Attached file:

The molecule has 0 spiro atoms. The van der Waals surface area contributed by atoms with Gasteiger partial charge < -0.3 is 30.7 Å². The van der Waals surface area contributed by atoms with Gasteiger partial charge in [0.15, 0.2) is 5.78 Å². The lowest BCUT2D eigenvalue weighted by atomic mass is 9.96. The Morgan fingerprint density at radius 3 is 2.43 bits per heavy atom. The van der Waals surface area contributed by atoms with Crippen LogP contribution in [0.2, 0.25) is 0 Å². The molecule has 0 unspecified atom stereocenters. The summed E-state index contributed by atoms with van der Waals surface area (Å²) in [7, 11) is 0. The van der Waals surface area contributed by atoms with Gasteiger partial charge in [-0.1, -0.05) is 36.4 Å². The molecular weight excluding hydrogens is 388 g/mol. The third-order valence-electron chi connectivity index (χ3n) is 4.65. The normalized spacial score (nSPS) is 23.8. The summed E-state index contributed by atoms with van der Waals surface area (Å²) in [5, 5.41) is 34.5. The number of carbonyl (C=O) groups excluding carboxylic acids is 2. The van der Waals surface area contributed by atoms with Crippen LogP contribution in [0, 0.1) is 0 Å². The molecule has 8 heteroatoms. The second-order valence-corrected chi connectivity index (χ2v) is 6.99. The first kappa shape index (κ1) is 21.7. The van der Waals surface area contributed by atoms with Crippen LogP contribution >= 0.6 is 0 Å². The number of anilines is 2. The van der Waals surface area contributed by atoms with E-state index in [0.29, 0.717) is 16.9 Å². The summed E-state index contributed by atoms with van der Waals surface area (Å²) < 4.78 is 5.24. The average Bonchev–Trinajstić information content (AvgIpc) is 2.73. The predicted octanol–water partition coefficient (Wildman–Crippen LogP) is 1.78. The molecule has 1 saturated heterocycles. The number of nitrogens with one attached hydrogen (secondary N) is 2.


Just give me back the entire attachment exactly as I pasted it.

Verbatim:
The molecule has 0 spiro atoms. The van der Waals surface area contributed by atoms with Gasteiger partial charge < -0.3 is 30.7 Å². The van der Waals surface area contributed by atoms with Gasteiger partial charge in [0.15, 0.2) is 5.78 Å². The lowest BCUT2D eigenvalue weighted by atomic mass is 9.96. The Morgan fingerprint density at radius 3 is 2.43 bits per heavy atom. The van der Waals surface area contributed by atoms with Crippen LogP contribution in [0.2, 0.25) is 0 Å². The molecule has 0 unspecified atom stereocenters. The summed E-state index contributed by atoms with van der Waals surface area (Å²) in [7, 11) is 0. The van der Waals surface area contributed by atoms with Gasteiger partial charge in [-0.1, -0.05) is 36.4 Å². The molecular weight excluding hydrogens is 388 g/mol. The third-order valence-electron chi connectivity index (χ3n) is 4.65. The normalized spacial score (nSPS) is 23.8. The summed E-state index contributed by atoms with van der Waals surface area (Å²) in [5, 5.41) is 34.5. The number of carbonyl (C=O) groups excluding carboxylic acids is 2. The van der Waals surface area contributed by atoms with Crippen LogP contribution in [0, 0.1) is 0 Å². The molecule has 8 heteroatoms. The second-order valence-corrected chi connectivity index (χ2v) is 6.99. The first kappa shape index (κ1) is 21.7. The van der Waals surface area contributed by atoms with Crippen LogP contribution >= 0.6 is 0 Å². The number of anilines is 2. The van der Waals surface area contributed by atoms with E-state index in [0.29, 0.717) is 16.9 Å². The summed E-state index contributed by atoms with van der Waals surface area (Å²) < 4.78 is 5.24. The average Bonchev–Trinajstić information content (AvgIpc) is 2.73. The predicted octanol–water partition coefficient (Wildman–Crippen LogP) is 1.78. The molecule has 1 saturated heterocycles. The number of nitrogens with one attached hydrogen (secondary N) is 2.